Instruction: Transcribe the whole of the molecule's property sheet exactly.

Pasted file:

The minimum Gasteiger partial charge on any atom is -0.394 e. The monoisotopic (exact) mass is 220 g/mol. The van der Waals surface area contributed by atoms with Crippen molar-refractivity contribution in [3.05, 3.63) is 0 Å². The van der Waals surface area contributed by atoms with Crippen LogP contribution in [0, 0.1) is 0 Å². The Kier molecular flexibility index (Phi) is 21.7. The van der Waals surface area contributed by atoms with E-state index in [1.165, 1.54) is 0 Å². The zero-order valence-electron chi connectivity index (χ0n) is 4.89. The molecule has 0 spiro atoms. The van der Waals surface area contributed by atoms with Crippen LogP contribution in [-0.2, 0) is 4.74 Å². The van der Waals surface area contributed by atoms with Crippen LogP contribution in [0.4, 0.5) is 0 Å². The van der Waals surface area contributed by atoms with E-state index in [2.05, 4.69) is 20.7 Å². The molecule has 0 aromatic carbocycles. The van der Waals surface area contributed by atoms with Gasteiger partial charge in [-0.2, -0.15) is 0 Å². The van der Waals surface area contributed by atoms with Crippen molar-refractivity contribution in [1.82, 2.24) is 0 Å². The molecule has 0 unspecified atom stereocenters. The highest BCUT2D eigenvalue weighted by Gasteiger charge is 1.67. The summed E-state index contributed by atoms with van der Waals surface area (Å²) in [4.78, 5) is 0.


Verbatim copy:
The minimum Gasteiger partial charge on any atom is -0.394 e. The monoisotopic (exact) mass is 220 g/mol. The van der Waals surface area contributed by atoms with Crippen molar-refractivity contribution in [3.05, 3.63) is 0 Å². The van der Waals surface area contributed by atoms with Crippen LogP contribution in [0, 0.1) is 0 Å². The Kier molecular flexibility index (Phi) is 21.7. The van der Waals surface area contributed by atoms with E-state index in [1.165, 1.54) is 0 Å². The zero-order valence-electron chi connectivity index (χ0n) is 4.89. The molecule has 0 spiro atoms. The van der Waals surface area contributed by atoms with Crippen LogP contribution in [-0.2, 0) is 4.74 Å². The van der Waals surface area contributed by atoms with Crippen LogP contribution in [0.4, 0.5) is 0 Å². The van der Waals surface area contributed by atoms with E-state index in [2.05, 4.69) is 20.7 Å². The molecule has 0 aromatic carbocycles. The van der Waals surface area contributed by atoms with Gasteiger partial charge in [-0.2, -0.15) is 0 Å². The van der Waals surface area contributed by atoms with Crippen molar-refractivity contribution in [1.82, 2.24) is 0 Å². The molecule has 0 unspecified atom stereocenters. The highest BCUT2D eigenvalue weighted by Gasteiger charge is 1.67. The summed E-state index contributed by atoms with van der Waals surface area (Å²) in [4.78, 5) is 0.